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Killer storm sweeps the country

3 February 1868

Headline from Wellington Independent, 11 February 1868
Headline from Wellington Independent, 11 February 1868

An ex-tropical cyclone swept south across the country from Saturday 1st. By the time it moved away on Tuesday 4th, more than 40 people had died.

Nine people died 10 km south-west of Ōamaru when a flash flood in the Waiareka Stream swept away their houses. Five members of a farming family drowned near Timaru. The wild seas whipped up by the storm claimed 15 lives in all, including nine men drowned when the Fortune was wrecked 15 km south of the entrance to Hokianga Harbour. Four people died when the Star of Tasmania went ashore at Ōamaru, including two children who drowned in berths where they had been placed for safety.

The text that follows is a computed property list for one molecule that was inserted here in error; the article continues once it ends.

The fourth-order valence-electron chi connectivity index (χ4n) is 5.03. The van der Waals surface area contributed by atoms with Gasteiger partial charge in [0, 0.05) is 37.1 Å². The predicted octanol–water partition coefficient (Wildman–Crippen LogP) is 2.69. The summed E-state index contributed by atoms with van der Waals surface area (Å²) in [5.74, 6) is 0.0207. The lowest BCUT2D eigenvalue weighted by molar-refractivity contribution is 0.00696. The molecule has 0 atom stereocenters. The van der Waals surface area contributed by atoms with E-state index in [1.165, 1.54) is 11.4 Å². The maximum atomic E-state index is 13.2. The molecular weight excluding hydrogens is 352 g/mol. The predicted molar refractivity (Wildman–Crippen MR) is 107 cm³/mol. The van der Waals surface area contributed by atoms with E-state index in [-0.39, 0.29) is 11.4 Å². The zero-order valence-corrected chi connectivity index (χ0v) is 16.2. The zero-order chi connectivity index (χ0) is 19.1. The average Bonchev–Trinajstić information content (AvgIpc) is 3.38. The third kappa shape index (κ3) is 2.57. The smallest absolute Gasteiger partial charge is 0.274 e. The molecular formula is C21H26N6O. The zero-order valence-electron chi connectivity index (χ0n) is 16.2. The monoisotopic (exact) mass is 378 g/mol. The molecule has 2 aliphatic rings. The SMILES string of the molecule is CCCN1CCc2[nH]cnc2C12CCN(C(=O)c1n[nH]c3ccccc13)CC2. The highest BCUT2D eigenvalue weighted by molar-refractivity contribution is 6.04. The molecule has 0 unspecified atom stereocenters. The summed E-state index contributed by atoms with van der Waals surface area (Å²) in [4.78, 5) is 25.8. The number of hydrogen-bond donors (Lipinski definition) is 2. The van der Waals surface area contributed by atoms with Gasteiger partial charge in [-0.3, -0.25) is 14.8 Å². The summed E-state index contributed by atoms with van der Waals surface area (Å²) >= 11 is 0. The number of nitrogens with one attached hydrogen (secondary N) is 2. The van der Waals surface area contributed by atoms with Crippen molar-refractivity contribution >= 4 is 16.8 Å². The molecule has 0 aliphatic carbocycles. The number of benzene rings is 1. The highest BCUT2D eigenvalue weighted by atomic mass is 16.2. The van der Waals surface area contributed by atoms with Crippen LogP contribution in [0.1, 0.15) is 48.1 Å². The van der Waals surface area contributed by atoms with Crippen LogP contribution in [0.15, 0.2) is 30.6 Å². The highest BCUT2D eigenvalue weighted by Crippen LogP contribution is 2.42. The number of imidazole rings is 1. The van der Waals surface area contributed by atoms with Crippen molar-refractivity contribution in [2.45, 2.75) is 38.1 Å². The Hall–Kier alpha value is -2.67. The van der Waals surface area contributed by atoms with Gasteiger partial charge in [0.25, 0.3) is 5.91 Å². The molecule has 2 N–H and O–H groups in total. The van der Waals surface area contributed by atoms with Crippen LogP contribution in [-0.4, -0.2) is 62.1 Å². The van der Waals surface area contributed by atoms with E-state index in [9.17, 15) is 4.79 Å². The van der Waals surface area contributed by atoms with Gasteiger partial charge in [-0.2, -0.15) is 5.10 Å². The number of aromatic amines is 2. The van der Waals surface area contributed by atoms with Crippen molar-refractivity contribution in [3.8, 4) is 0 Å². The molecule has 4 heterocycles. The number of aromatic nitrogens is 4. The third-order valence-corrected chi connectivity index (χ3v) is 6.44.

There was also widespread damage to property, with crops washed away and thousands of livestock lost. A contemporary estimate costed the damage at between £500,000 and £1 million ($60–120 million in today's values). A memorial to the five Totara Station workers who died in the Waiareka Stream flood was erected in the Ōamaru cemetery. The tragic events inspired Michelanne Foster’s 2008 play, The Great Storm of 1868.

How to cite this page

Killer storm sweeps the country, URL:, (Manatū Taonga — Ministry for Culture and Heritage), updated